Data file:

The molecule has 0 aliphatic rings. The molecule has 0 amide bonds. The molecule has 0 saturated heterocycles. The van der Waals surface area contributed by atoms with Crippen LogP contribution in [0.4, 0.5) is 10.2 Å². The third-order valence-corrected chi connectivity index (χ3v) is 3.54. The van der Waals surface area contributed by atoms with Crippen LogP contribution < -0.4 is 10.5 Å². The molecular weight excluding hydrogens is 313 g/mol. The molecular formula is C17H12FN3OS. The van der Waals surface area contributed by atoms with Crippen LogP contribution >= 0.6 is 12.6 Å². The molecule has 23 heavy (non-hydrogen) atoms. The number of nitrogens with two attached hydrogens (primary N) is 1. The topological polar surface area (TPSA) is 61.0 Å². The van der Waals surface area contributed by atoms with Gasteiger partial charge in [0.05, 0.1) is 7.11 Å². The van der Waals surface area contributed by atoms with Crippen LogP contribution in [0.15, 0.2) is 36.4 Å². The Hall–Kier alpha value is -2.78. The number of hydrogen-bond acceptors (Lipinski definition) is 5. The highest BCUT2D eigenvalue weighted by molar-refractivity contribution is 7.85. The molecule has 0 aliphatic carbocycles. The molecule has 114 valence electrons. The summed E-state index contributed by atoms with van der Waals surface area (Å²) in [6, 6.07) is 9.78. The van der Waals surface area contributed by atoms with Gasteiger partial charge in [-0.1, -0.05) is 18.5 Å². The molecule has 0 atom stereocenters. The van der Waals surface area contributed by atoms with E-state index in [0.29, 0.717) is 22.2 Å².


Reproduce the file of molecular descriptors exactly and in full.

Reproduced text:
The molecule has 0 aliphatic rings. The molecule has 0 amide bonds. The molecule has 0 saturated heterocycles. The van der Waals surface area contributed by atoms with Crippen LogP contribution in [0.4, 0.5) is 10.2 Å². The third-order valence-corrected chi connectivity index (χ3v) is 3.54. The van der Waals surface area contributed by atoms with Crippen LogP contribution < -0.4 is 10.5 Å². The molecular weight excluding hydrogens is 313 g/mol. The molecular formula is C17H12FN3OS. The van der Waals surface area contributed by atoms with Crippen LogP contribution >= 0.6 is 12.6 Å². The molecule has 23 heavy (non-hydrogen) atoms. The number of nitrogens with two attached hydrogens (primary N) is 1. The topological polar surface area (TPSA) is 61.0 Å². The van der Waals surface area contributed by atoms with Gasteiger partial charge in [0.05, 0.1) is 7.11 Å². The van der Waals surface area contributed by atoms with Crippen LogP contribution in [0.15, 0.2) is 36.4 Å². The Hall–Kier alpha value is -2.78. The number of hydrogen-bond acceptors (Lipinski definition) is 5. The highest BCUT2D eigenvalue weighted by molar-refractivity contribution is 7.85. The molecule has 0 aliphatic carbocycles. The molecule has 114 valence electrons. The summed E-state index contributed by atoms with van der Waals surface area (Å²) in [6, 6.07) is 9.78. The van der Waals surface area contributed by atoms with Gasteiger partial charge in [-0.1, -0.05) is 18.5 Å². The molecule has 0 atom stereocenters. The van der Waals surface area contributed by atoms with E-state index in [0.29, 0.717) is 22.2 Å².